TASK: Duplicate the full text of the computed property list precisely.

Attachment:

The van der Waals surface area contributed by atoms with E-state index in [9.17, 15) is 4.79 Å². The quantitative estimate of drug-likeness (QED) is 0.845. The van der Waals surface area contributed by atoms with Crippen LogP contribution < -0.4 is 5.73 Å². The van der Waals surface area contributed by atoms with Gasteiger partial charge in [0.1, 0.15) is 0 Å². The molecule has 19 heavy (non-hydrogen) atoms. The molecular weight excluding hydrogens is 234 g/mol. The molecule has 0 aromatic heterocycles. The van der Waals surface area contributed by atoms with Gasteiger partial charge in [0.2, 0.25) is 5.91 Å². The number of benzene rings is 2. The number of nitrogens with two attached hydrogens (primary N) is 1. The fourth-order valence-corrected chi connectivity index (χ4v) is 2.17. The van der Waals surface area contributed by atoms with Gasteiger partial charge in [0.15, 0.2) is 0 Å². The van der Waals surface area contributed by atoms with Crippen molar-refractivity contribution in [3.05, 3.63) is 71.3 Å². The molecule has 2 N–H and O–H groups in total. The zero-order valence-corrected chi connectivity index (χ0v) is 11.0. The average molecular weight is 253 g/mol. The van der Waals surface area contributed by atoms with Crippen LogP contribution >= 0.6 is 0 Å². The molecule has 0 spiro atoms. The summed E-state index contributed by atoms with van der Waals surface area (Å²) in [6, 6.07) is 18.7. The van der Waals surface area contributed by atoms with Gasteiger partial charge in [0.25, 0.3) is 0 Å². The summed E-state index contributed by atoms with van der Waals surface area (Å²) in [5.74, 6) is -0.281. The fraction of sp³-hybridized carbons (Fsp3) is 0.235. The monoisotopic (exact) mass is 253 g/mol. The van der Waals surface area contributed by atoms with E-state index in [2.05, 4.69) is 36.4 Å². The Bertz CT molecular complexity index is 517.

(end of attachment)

The van der Waals surface area contributed by atoms with E-state index in [9.17, 15) is 4.79 Å². The quantitative estimate of drug-likeness (QED) is 0.845. The van der Waals surface area contributed by atoms with Crippen LogP contribution < -0.4 is 5.73 Å². The van der Waals surface area contributed by atoms with Gasteiger partial charge in [0.1, 0.15) is 0 Å². The molecule has 19 heavy (non-hydrogen) atoms. The molecular weight excluding hydrogens is 234 g/mol. The molecule has 0 aromatic heterocycles. The van der Waals surface area contributed by atoms with Gasteiger partial charge in [0.2, 0.25) is 5.91 Å². The number of benzene rings is 2. The number of nitrogens with two attached hydrogens (primary N) is 1. The fourth-order valence-corrected chi connectivity index (χ4v) is 2.17. The van der Waals surface area contributed by atoms with Gasteiger partial charge in [0.15, 0.2) is 0 Å². The van der Waals surface area contributed by atoms with Crippen molar-refractivity contribution in [3.05, 3.63) is 71.3 Å². The molecule has 2 N–H and O–H groups in total. The zero-order valence-corrected chi connectivity index (χ0v) is 11.0. The average molecular weight is 253 g/mol. The van der Waals surface area contributed by atoms with Crippen LogP contribution >= 0.6 is 0 Å². The molecule has 0 spiro atoms. The summed E-state index contributed by atoms with van der Waals surface area (Å²) in [6, 6.07) is 18.7. The van der Waals surface area contributed by atoms with Gasteiger partial charge in [0.25, 0.3) is 0 Å². The summed E-state index contributed by atoms with van der Waals surface area (Å²) in [5.74, 6) is -0.281. The fraction of sp³-hybridized carbons (Fsp3) is 0.235. The monoisotopic (exact) mass is 253 g/mol. The van der Waals surface area contributed by atoms with E-state index in [2.05, 4.69) is 36.4 Å². The Bertz CT molecular complexity index is 517.